Tuesday Nov 16th at 12pm–326 & 328 E. 4th Street
At stake in the East Village are two buildings with remarkably intact Greek Revival architectural details. But perhaps even more than what is physically at risk are the rich histories embedded within. These were the first and only buildings ever constructed on this site, so they date back to when the East Village was nothing but dirt roads and the remnants of the Stuyvesant family farmstead. The buildings began as the homes of merchant shipbuilders (like nearby landmark, the Merchant’s House), then became multi-family tenements, a synogogue, and finally a utopian/anarchist arts collective called the Uranian Phalanstery. Both buildings were built starting in 1837, and the first owner of No. 326 was actually the shipping company Fickett & Thomas, the company that built the first steamship to cross the Atlantic! Untapped correspondent and writer Amanda Chatel went to check them out yesterday and writes, “those buildings are gorgeous. I peered in the hole where the dead bolt lock used to be, and it was like looking back in time.”
Amanda also tells us, “The buildings are now empty and all that remains of its former inhabitants are the piles of trash outside that no one has cleaned up. I tried my best to get into one of them, although I was partially terrified of what type of squatter would be on the other side of the door. Instead I could only peer in through the small hole where there was once a deadbolt lock; I could see the black and white tiled floor, the dark wood of the staircase and couldn’t figure out for the life of me why this building, and the one next to it, needed to be torn down. They both looked perfect to me.”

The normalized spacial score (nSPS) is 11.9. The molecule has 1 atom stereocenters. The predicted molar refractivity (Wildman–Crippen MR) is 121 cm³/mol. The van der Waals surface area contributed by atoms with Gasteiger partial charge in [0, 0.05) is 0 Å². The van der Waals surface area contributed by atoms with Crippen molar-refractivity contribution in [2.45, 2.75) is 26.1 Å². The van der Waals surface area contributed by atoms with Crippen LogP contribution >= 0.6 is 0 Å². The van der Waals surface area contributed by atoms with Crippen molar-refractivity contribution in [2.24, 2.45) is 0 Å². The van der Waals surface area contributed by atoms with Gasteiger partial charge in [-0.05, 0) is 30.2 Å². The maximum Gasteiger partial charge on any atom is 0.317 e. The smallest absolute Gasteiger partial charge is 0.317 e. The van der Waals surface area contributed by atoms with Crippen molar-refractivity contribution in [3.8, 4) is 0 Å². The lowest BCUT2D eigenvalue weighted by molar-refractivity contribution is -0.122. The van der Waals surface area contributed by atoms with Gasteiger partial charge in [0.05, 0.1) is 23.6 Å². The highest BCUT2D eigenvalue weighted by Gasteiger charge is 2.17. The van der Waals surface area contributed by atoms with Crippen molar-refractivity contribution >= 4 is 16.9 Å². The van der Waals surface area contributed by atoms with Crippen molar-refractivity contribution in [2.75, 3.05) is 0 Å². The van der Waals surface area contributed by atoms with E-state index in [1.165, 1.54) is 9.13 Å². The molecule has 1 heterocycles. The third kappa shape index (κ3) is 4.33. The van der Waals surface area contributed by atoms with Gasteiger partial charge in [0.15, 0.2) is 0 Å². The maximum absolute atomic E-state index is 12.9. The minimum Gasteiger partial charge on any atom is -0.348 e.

The Greenwich Village Society for Historic Preservation and the East Village Community Coalition have been vigorously fighting to save these buildings from demolition by a new owner. They have been joined by City Council member Rosie Mendez, State Senator Dan Squadron and Assembly member Brian Kavanagh and the Historic Districts Council. Last month the State of New York agreed to GVSHP’s assertion that the architectural and cultural histories were significant enough to qualify them for the State and National Registers of Historic Places, but the City is still resisting landmark designation. If you ask me, sounds like a pretty standard practice of many cities to allow places to become blighted, and then push through demolition by calling then “unsafe.” You can already see how much garbage has accumulated.
Beautiful cast-iron railings:
Front door to No. 328, with doorbell labeled “Ukrainian Embassy”:
Close-up of doorbell:
Trash abutting a column:
Headless doll with severed hands and broken chairs, embodying the destruction to come:
Happiness restored via the cool mural on the facade of the building next door!